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November 2013

Gordon & Rees’s John Condrey Wins Defense Verdict in Suit Involving Jail Design

On Nov. 22, Gordon & Rees partner John Condrey, with the assistance of the associates and paralegals of the Phoenix office, won a complete defense verdict on behalf of his architect client and won all but one of dozens of claims asserted against his engineer client that provided the mechanical, plumbing, and electrical design for a $72 million jail facility in Mohave County, Ariz.  The three-week bench trial in the U.S. District Court consisted of 117 individual claims by the design-builder against the design team.  According to the trial judge, it was the longest civil trial he has presided over in his nine years on the federal bench.

The plaintiff claimed that change orders occurring after issuance of the permit set of plans were caused by the negligence of the design professionals, and that the amount of the change orders constituted the damage suffered by the plaintiff.  John argued at trial that errors or omissions in a fast-track design/build project do not, without more, constitute violations of the applicable standard of care, and that changes to the plans, including corrections during construction, are consistent with the normal course of such projects.  He also argued that there was no relationship between the plaintiff’s claim of additional costs and the evidence offered consisting of subcontractor change orders, because the change orders did not increase the obligation the plaintiff undertook to the owner in its fixed-price contract and did not show that the cost to provide the turnkey jail facility was more than it would have been if the claimed plan deficiencies had not existed.  The court adopted the defense arguments completely.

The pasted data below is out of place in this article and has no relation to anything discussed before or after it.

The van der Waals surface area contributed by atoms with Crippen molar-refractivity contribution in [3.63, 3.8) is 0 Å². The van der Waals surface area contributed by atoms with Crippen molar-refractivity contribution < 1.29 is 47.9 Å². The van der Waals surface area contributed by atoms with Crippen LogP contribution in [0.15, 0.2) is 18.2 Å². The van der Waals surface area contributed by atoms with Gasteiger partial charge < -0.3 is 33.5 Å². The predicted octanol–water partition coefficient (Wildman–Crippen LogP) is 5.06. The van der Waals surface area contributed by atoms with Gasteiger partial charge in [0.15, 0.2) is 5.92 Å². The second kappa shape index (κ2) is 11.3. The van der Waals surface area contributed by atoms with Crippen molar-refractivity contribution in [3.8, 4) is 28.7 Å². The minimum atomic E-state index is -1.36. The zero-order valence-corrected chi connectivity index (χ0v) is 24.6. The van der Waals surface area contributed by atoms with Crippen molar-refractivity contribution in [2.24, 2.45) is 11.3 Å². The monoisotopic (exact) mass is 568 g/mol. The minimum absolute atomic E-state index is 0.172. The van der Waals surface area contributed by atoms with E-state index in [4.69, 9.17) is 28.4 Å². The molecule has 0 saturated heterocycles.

There were significant attempts to settle the case prior to trial, given the extraordinary complexity of trying so many individual claims, which aggregated over $3 million.  The plaintiff rejected offers in excess of $600,000, and stood firm on its demand in the $2 million range. John’s clients served offers of judgment on the plaintiff, which were not accepted.  Because the final judgment was not more favorable than the offers, the defendants are entitled to recover their costs.  Additionally, the architect’s contract contained a prevailing party attorney’s fees provision, entitling it to seek attorney’s fees.

All of the associates, paralegals and staff in Gordon & Rees’s Phoenix office worked as a team and provided invaluable assistance during trial to help secure this excellent result.

John L. Condrey